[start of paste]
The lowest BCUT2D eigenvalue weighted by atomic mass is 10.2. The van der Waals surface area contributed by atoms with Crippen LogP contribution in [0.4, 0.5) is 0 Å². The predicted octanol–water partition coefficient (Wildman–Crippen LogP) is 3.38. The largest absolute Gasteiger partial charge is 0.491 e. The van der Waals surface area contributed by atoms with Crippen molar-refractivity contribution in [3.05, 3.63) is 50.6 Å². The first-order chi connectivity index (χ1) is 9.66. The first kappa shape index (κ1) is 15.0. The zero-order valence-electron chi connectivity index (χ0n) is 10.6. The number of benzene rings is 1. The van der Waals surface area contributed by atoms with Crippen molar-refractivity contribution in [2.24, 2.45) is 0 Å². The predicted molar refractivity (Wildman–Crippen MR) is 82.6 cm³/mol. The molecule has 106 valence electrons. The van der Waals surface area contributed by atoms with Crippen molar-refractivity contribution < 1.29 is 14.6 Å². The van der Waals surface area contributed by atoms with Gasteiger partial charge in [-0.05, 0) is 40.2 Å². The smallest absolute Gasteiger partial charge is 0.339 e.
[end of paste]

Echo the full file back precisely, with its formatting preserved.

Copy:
The lowest BCUT2D eigenvalue weighted by atomic mass is 10.2. The van der Waals surface area contributed by atoms with Crippen LogP contribution in [0.4, 0.5) is 0 Å². The predicted octanol–water partition coefficient (Wildman–Crippen LogP) is 3.38. The largest absolute Gasteiger partial charge is 0.491 e. The van der Waals surface area contributed by atoms with Crippen molar-refractivity contribution in [3.05, 3.63) is 50.6 Å². The first-order chi connectivity index (χ1) is 9.66. The first kappa shape index (κ1) is 15.0. The zero-order valence-electron chi connectivity index (χ0n) is 10.6. The number of benzene rings is 1. The van der Waals surface area contributed by atoms with Crippen molar-refractivity contribution in [2.24, 2.45) is 0 Å². The predicted molar refractivity (Wildman–Crippen MR) is 82.6 cm³/mol. The molecule has 106 valence electrons. The van der Waals surface area contributed by atoms with Crippen molar-refractivity contribution < 1.29 is 14.6 Å². The van der Waals surface area contributed by atoms with Gasteiger partial charge in [-0.05, 0) is 40.2 Å². The smallest absolute Gasteiger partial charge is 0.339 e.